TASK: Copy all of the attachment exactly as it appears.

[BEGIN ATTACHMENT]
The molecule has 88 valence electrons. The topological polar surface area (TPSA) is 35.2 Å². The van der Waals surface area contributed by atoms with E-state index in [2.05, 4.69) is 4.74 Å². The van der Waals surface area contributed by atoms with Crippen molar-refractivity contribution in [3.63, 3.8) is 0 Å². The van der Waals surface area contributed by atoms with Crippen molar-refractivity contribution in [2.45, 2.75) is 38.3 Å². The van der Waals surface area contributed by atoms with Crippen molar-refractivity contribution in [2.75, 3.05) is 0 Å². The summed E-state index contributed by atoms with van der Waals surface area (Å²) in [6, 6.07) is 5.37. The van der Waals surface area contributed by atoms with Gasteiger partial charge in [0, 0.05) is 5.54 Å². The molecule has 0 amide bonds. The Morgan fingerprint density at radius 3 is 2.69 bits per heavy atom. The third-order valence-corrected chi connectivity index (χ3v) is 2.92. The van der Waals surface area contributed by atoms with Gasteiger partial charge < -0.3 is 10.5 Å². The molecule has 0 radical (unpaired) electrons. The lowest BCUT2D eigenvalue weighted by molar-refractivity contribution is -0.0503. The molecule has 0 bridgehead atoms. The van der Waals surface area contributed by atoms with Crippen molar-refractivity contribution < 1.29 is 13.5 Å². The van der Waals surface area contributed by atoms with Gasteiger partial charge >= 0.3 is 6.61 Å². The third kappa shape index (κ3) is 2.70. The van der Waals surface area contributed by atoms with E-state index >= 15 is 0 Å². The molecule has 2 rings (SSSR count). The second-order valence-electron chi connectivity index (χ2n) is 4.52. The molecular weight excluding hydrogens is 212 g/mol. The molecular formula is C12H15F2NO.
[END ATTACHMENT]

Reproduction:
The molecule has 88 valence electrons. The topological polar surface area (TPSA) is 35.2 Å². The van der Waals surface area contributed by atoms with E-state index in [2.05, 4.69) is 4.74 Å². The van der Waals surface area contributed by atoms with Crippen molar-refractivity contribution in [3.63, 3.8) is 0 Å². The van der Waals surface area contributed by atoms with Crippen molar-refractivity contribution in [2.45, 2.75) is 38.3 Å². The van der Waals surface area contributed by atoms with Crippen molar-refractivity contribution in [2.75, 3.05) is 0 Å². The summed E-state index contributed by atoms with van der Waals surface area (Å²) in [6, 6.07) is 5.37. The van der Waals surface area contributed by atoms with Gasteiger partial charge in [0, 0.05) is 5.54 Å². The molecule has 0 amide bonds. The Morgan fingerprint density at radius 3 is 2.69 bits per heavy atom. The third-order valence-corrected chi connectivity index (χ3v) is 2.92. The van der Waals surface area contributed by atoms with Gasteiger partial charge < -0.3 is 10.5 Å². The molecule has 0 radical (unpaired) electrons. The lowest BCUT2D eigenvalue weighted by molar-refractivity contribution is -0.0503. The molecule has 0 bridgehead atoms. The van der Waals surface area contributed by atoms with Crippen molar-refractivity contribution < 1.29 is 13.5 Å². The van der Waals surface area contributed by atoms with Gasteiger partial charge >= 0.3 is 6.61 Å². The third kappa shape index (κ3) is 2.70. The van der Waals surface area contributed by atoms with E-state index >= 15 is 0 Å². The molecule has 2 rings (SSSR count). The second-order valence-electron chi connectivity index (χ2n) is 4.52. The molecular weight excluding hydrogens is 212 g/mol. The molecular formula is C12H15F2NO.